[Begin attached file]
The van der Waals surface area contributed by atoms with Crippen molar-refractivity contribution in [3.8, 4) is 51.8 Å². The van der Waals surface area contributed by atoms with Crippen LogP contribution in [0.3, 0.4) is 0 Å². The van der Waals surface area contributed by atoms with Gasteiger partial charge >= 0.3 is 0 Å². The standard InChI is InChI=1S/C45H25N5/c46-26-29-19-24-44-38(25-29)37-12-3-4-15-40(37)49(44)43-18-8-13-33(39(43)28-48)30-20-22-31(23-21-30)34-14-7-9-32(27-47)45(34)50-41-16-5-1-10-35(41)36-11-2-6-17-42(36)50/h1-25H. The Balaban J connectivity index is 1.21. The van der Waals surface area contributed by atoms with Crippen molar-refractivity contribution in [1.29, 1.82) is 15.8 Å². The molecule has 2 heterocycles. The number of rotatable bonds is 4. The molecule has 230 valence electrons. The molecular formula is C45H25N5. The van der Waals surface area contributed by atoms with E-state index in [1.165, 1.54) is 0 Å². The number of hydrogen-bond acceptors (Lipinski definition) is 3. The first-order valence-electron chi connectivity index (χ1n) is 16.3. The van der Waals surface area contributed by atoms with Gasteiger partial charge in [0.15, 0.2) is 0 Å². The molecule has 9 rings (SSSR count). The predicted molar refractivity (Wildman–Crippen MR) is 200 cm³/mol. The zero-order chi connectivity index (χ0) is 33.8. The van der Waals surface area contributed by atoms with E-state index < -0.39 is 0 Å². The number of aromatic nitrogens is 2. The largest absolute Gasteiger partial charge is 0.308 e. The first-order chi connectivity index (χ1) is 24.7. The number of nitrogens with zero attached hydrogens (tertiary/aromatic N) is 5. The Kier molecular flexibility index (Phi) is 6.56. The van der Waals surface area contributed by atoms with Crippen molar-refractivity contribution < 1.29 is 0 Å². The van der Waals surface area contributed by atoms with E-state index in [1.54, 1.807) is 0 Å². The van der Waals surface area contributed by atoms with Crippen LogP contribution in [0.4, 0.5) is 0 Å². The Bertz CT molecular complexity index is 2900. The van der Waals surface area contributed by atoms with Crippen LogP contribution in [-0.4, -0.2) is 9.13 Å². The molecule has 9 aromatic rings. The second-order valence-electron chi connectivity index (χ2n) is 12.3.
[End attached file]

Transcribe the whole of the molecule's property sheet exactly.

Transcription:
The van der Waals surface area contributed by atoms with Crippen molar-refractivity contribution in [3.8, 4) is 51.8 Å². The van der Waals surface area contributed by atoms with Crippen LogP contribution in [0.3, 0.4) is 0 Å². The van der Waals surface area contributed by atoms with Gasteiger partial charge >= 0.3 is 0 Å². The standard InChI is InChI=1S/C45H25N5/c46-26-29-19-24-44-38(25-29)37-12-3-4-15-40(37)49(44)43-18-8-13-33(39(43)28-48)30-20-22-31(23-21-30)34-14-7-9-32(27-47)45(34)50-41-16-5-1-10-35(41)36-11-2-6-17-42(36)50/h1-25H. The Balaban J connectivity index is 1.21. The van der Waals surface area contributed by atoms with Crippen molar-refractivity contribution in [1.29, 1.82) is 15.8 Å². The molecule has 2 heterocycles. The number of rotatable bonds is 4. The molecule has 230 valence electrons. The molecular formula is C45H25N5. The van der Waals surface area contributed by atoms with E-state index in [1.165, 1.54) is 0 Å². The number of hydrogen-bond acceptors (Lipinski definition) is 3. The first-order valence-electron chi connectivity index (χ1n) is 16.3. The van der Waals surface area contributed by atoms with Gasteiger partial charge in [0.15, 0.2) is 0 Å². The molecule has 9 rings (SSSR count). The predicted molar refractivity (Wildman–Crippen MR) is 200 cm³/mol. The zero-order chi connectivity index (χ0) is 33.8. The van der Waals surface area contributed by atoms with E-state index < -0.39 is 0 Å². The number of aromatic nitrogens is 2. The largest absolute Gasteiger partial charge is 0.308 e. The first-order chi connectivity index (χ1) is 24.7. The number of nitrogens with zero attached hydrogens (tertiary/aromatic N) is 5. The Kier molecular flexibility index (Phi) is 6.56. The van der Waals surface area contributed by atoms with Crippen molar-refractivity contribution < 1.29 is 0 Å². The van der Waals surface area contributed by atoms with E-state index in [1.54, 1.807) is 0 Å². The van der Waals surface area contributed by atoms with Crippen LogP contribution in [0.4, 0.5) is 0 Å². The Bertz CT molecular complexity index is 2900. The van der Waals surface area contributed by atoms with Crippen LogP contribution in [-0.4, -0.2) is 9.13 Å². The molecule has 9 aromatic rings. The second-order valence-electron chi connectivity index (χ2n) is 12.3.